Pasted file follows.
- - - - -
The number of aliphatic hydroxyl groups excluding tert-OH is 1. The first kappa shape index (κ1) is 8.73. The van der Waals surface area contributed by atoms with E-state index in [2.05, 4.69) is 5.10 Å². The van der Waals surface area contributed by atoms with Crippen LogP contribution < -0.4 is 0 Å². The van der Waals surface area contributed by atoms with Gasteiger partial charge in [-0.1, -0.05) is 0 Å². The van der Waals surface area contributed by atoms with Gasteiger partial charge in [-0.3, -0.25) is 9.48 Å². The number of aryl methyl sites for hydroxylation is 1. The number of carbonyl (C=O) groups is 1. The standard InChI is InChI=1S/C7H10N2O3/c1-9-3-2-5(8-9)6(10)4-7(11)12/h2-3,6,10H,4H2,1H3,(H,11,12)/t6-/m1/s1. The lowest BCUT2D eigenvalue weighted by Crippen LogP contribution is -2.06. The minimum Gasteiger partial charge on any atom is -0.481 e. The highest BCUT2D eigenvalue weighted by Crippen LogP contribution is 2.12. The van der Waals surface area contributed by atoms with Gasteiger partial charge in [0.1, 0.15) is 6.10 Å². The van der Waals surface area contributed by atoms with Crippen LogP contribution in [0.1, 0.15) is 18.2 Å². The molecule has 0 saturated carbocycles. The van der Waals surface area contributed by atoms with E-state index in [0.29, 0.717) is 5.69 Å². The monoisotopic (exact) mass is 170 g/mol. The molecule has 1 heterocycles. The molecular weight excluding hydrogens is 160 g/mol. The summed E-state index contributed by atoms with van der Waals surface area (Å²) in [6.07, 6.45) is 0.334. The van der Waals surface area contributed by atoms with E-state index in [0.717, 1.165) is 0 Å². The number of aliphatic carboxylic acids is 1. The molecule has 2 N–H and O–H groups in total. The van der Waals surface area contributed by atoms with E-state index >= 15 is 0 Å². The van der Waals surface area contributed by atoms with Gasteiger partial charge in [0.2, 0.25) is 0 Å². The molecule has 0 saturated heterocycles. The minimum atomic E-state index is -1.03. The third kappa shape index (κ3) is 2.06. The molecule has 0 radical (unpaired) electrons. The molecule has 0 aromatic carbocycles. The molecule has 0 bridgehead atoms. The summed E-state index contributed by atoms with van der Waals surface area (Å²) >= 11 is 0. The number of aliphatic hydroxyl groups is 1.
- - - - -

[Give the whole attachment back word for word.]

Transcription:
The number of aliphatic hydroxyl groups excluding tert-OH is 1. The first kappa shape index (κ1) is 8.73. The van der Waals surface area contributed by atoms with E-state index in [2.05, 4.69) is 5.10 Å². The van der Waals surface area contributed by atoms with Crippen LogP contribution < -0.4 is 0 Å². The van der Waals surface area contributed by atoms with Gasteiger partial charge in [-0.1, -0.05) is 0 Å². The van der Waals surface area contributed by atoms with Gasteiger partial charge in [-0.3, -0.25) is 9.48 Å². The number of aryl methyl sites for hydroxylation is 1. The number of carbonyl (C=O) groups is 1. The standard InChI is InChI=1S/C7H10N2O3/c1-9-3-2-5(8-9)6(10)4-7(11)12/h2-3,6,10H,4H2,1H3,(H,11,12)/t6-/m1/s1. The lowest BCUT2D eigenvalue weighted by Crippen LogP contribution is -2.06. The minimum Gasteiger partial charge on any atom is -0.481 e. The highest BCUT2D eigenvalue weighted by Crippen LogP contribution is 2.12. The van der Waals surface area contributed by atoms with Gasteiger partial charge in [0.1, 0.15) is 6.10 Å². The van der Waals surface area contributed by atoms with Crippen LogP contribution in [0.1, 0.15) is 18.2 Å². The molecule has 0 saturated carbocycles. The van der Waals surface area contributed by atoms with E-state index in [0.29, 0.717) is 5.69 Å². The monoisotopic (exact) mass is 170 g/mol. The molecule has 1 heterocycles. The molecular weight excluding hydrogens is 160 g/mol. The summed E-state index contributed by atoms with van der Waals surface area (Å²) in [6.07, 6.45) is 0.334. The van der Waals surface area contributed by atoms with E-state index in [0.717, 1.165) is 0 Å². The number of aliphatic carboxylic acids is 1. The molecule has 2 N–H and O–H groups in total. The van der Waals surface area contributed by atoms with E-state index >= 15 is 0 Å². The van der Waals surface area contributed by atoms with Gasteiger partial charge in [0.2, 0.25) is 0 Å². The molecule has 0 saturated heterocycles. The minimum atomic E-state index is -1.03. The third kappa shape index (κ3) is 2.06. The molecule has 0 radical (unpaired) electrons. The molecule has 0 aromatic carbocycles. The molecule has 0 bridgehead atoms. The summed E-state index contributed by atoms with van der Waals surface area (Å²) >= 11 is 0. The number of aliphatic hydroxyl groups is 1.